I recall that when I was a college student, and found myself wandering my way through the park on a quiet weekday morning when there were virtually no tourists about, I sat down with Conchita and had a long conversation about Spain. We exchanged some very old jokes about Franco, but we also shared what we loved about Spain, a country that had passed into Conchita’s distant and dented memory. All Spaniards when they meet, particularly when not in Spain, must sit down and almost immediately begin to talk about food, but one also must inevitably come to have an argument of some sort about Catholicism. Even though Conchita had long ago given up on organized religion, there were still popular stories and devotions which, when recalled to her, held a faint, but rose-colored glow of her long-gone Catholic childhood.

We parted on good terms, even though she could not agree with me on the Church, and even though I was not particularly interested in her tinfoil hat theories. Though I never had a long talk with her again, whenever I found myself in the area I would drop by to say hello, or I would exchange passing greetings with her in Spanish – “God bless you, auntie!” I would say, on my way to somewhere else. “And you too, handsome!” she would inevitably call back. In a sort of way, Conchita became part of my routine, whenever I found myself around the White House.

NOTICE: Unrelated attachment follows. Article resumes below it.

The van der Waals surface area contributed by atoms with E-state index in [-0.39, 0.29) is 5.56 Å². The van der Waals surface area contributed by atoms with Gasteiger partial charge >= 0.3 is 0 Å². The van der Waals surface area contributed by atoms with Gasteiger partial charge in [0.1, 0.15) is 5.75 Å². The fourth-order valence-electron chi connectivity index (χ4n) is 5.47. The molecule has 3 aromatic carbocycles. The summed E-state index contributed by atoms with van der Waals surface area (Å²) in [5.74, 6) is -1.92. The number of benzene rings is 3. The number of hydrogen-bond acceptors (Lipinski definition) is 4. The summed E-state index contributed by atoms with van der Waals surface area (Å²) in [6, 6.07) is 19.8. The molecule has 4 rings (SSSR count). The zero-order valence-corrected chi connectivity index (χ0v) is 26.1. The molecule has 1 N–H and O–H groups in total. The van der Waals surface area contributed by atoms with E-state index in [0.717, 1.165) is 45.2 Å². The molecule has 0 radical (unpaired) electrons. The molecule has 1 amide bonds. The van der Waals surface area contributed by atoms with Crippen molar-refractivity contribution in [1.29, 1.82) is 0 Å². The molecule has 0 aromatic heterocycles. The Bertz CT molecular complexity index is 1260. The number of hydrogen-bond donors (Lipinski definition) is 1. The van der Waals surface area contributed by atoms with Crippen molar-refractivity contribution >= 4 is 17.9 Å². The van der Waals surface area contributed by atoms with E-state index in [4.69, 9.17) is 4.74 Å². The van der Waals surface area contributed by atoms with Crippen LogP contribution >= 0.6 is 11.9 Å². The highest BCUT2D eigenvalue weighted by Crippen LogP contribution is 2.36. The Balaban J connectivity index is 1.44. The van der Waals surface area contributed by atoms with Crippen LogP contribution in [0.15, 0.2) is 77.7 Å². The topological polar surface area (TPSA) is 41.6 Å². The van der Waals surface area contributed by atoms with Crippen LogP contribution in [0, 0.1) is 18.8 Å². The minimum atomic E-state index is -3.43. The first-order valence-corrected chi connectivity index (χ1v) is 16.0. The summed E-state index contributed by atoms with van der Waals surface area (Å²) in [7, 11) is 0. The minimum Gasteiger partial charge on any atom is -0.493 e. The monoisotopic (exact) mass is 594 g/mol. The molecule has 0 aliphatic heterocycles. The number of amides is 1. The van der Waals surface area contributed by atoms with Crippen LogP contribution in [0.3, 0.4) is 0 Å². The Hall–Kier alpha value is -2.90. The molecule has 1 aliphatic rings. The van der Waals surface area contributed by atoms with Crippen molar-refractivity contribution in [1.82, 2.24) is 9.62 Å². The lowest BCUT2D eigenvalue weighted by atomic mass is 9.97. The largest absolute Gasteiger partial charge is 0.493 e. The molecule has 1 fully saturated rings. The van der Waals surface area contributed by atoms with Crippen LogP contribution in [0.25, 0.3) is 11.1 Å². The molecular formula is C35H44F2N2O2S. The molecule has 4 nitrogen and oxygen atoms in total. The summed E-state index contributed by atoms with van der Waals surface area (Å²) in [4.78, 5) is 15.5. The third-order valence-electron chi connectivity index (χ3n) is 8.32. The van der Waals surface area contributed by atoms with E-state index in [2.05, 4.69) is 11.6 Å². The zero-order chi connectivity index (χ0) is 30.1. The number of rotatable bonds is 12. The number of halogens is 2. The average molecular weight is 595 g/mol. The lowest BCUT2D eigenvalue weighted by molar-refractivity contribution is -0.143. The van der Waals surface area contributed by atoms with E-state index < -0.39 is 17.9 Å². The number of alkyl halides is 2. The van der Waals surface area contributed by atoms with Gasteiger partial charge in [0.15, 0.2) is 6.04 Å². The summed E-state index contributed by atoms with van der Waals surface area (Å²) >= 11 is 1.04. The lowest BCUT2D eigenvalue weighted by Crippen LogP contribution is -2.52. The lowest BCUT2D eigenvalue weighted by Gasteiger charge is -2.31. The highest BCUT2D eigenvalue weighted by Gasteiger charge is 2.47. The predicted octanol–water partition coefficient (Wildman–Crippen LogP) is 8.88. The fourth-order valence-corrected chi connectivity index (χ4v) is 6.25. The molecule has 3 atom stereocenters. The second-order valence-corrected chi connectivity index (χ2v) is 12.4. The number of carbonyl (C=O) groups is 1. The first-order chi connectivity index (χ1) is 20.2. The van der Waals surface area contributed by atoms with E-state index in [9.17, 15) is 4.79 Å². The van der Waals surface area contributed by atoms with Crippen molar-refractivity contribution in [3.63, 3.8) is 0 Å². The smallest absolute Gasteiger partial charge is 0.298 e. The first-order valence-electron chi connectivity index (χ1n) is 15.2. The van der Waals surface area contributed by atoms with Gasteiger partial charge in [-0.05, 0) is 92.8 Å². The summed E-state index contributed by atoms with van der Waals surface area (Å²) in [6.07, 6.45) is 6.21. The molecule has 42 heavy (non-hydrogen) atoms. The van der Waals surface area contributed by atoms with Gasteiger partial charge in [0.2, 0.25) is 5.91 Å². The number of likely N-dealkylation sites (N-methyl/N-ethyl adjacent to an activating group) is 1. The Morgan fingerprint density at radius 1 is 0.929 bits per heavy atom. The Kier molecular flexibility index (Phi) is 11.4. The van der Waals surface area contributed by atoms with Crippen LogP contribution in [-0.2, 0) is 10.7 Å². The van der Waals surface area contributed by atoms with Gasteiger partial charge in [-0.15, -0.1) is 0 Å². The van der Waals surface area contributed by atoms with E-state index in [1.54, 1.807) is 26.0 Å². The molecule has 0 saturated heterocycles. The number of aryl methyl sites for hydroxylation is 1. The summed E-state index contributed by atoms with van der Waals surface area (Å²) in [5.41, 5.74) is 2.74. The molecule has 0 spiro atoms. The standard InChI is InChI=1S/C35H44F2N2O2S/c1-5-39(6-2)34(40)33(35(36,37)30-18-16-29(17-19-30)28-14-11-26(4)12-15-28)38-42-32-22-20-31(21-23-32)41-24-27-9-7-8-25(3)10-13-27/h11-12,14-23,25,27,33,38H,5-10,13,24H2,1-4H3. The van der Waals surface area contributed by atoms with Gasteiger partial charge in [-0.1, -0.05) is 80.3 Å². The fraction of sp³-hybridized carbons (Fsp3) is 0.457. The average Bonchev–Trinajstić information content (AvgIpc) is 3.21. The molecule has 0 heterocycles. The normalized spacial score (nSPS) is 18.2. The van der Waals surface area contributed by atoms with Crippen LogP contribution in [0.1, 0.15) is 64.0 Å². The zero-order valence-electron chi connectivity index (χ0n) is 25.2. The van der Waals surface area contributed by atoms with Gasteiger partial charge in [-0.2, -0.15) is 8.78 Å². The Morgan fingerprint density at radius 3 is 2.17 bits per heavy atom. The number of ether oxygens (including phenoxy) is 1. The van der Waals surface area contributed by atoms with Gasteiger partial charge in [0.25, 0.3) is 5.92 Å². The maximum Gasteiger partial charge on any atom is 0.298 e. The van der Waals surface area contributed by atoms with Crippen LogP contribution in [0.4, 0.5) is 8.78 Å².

It would be easy to dismiss the life of Conchita Picciotto as little more than that of just another mentally unbalanced homeless person, howling into the wind against all reason – as if “just another” was enough of a justification for ignoring her, or indeed anyone else in similar circumstances. She was not, at least not intentionally, a fool for God, in the way that St. Francis of Assisi or St. Benedict Joseph Labre were, raising eyebrows with their bizarre views and behavior put to His service. Her yearning for peace was at best parallel to the peace which Christ wants all of us to pursue, and no doubt God has been able to work through that in some of the lives whom she touched. However I do think that hers is an example of how to draw people’s attention to something in which one passionately believes, through little more than perseverance and determination.

That Conchita later came to be profiled in newspapers and magazines, lauded by leftist filmmakers and political activists, was not something she set out to achieve, like an internet celebrity seeking clicks and followers. Rather, she set about doing her work, and kept at it, night and day, rain or shine, heat or chill, demonstrating a resolve which I daresay is rarely met among those of us who play it safe in life. She was no Mother Teresa, but we can still learn from her example. And I shall miss our greetings which, I suspect for both of us, were like a little reminder of a well-loved, but faraway place.